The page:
Drywall has transformed the way walls and ceilings are covered. With drywall, it takes a fraction of the time to build a wall. Installation of drywall is not that hard, two pros can cover a fourteen-by-eighteen-foot room in about a couple of hours. Working this fast takes practice and specialized tools of course. But hanging drywall is not all about speed. Getting the job done accurately means using the precise length screws, balancing the panels so the joints don’t line up, and making certain that cables and pipes are not exposed to punctures. So, if you have decided to install or hang drywall on your own, there are a few things that you need to take care of and you need to know some facts necessary for installing drywall.
What is drywall?
Drywall is also known as sheetrock or wallboard. Drywall was developed to replace wet plaster walls. It consists of a thin layer of plaster inserted between two pieces of heavy paper made into standard size panels four feet by eight or twelve feet. Pros cut panels to fit, then spike or rivet them to the frames. Installing drywall requires accurate dimensions and cuts to fit rooms in small spaces above doors or under windows. Installers also cut holes in the panels for electrical openings and plumbing pipes.
Drywall is available in three basic thicknesses:
- Five by eight inches is the largest and most soundproof
- Three by eight inches is best for covering existing walls
- One by four inches is the option for curved walls and arches.
Remember, when hanging drywall, the end goal is to create as few seams as possible.
Tools and materials you will need:
- Sharp utility knife (additional blades recommended)
- Screw gun or screw adjuster
- Drywall screws
- four-inch and an eight-inch drywall knife
- Caulking glue gun
- Drywall router (big jobs) or hole saw (small projects)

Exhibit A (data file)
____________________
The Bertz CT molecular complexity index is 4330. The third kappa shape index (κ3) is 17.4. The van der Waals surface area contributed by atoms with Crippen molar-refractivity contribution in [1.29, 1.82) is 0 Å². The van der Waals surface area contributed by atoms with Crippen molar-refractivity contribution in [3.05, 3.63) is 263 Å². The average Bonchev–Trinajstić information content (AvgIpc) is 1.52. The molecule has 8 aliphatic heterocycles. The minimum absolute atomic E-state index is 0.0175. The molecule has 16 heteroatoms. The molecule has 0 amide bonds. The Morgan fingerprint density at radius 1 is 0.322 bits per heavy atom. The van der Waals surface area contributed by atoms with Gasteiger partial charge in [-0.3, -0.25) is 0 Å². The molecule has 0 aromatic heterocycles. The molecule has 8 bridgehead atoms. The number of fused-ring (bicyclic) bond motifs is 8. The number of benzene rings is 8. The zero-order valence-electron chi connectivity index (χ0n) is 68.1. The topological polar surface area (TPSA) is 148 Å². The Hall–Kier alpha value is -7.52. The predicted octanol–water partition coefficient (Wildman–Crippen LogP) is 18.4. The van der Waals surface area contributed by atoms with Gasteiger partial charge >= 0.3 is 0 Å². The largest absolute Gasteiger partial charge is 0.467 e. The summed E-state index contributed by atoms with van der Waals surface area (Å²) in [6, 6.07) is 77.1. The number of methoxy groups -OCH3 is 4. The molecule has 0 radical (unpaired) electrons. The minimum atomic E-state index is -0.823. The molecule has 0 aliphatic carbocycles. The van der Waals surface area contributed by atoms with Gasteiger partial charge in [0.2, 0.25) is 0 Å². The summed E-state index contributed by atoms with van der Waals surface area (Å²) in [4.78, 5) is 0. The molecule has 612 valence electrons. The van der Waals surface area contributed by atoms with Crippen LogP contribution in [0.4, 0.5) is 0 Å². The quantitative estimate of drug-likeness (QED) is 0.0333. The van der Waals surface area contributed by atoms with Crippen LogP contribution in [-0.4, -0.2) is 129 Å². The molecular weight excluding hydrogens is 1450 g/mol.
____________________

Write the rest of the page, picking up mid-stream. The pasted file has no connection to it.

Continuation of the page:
- Sanding pads or small sanding blocks
- Sheets of plasterboard
- Drywall screw box
- Angles for outside corners
- Roll of joint tape
Start With Precise Dimensions
For the installation of drywall, the first thing to do when hanging or installing drywall is to take a pencil and mark the location of the vertical studs on the floor and ceiling. Knowing the correct location of the frame posts will help you position the screws correctly and you won’t waste time removing missing screws from the frame. This will streamline the attachment of the drywall to the border. Ensure that all insulation work and vapor blockade fitting are complete before you start hanging drywall. While drywall is often installed vertically by a pro so that long joints line up along a stud or rivet, this is not the usual professional method. As an alternative, start from the upper corner of the room and install the panels parallel with the top edge contrary to the ceiling or roof. Professionals often install the top row of boards first.
Cover Your Roof
With an assistant, lift the first panel in a corner of the ceiling or roof. Edges should be vertical to strapping or joists and one end should fit snug against the wall. While the helper holds the panel, drive five screws, evenly spaced, in a line across the width of the panel and into the joist or strip closest to the center of the panel. Use the symbols on the top plate to help line up the screws. Keep the bolts at least half-inch from all ends. Insert the screw heads a little below the surface of the paper, but not so deep that they snap off.
Be Careful When Placing The Panel
Begin clipping by driving a few screws or nails through the ends and through the midpoint of the panel to hold it in place against the studs. Use drywall bits because they help drive the drywall screws into the drywall enough so that they can easily get muddy. The screws should be placed far enough to crack the surface of the drywall, but not far enough to break the surface of the paper. Drywall guns have adjustable clutches that allow you to control the depth of the bit. If using one by two-inch-thick drywall, use one by two-inch long screws or nails, for drywall three by four inches thick, use three by eight screw inches.
Cover The Drywall
Mark all stud locations on adjacent ceiling panels. For Drywall Installation in Houston TX, use a tape measure to make sure the end of the first panel lands in the center of a stud; otherwise, cut the panel. With help, hold the board indifference to the studs so that one corner touches the ceiling panel and one end fits tightly against the in-line wall.
Put On The Glue
Once you have cut the board to size and ready to install, apply a drop of adhesive to each stud. This will decrease the number of screws needed, provide additional soundproofing, and result in a stronger, flatter wall.
Plug Drywall Joints
Using mesh or net tape that hides joints more effectively than paper tape, cover vertical seams or butt joints first, pressing firmly down with a drywall knife. Then cover the horizontal seams or joints. In the end, cover the corners.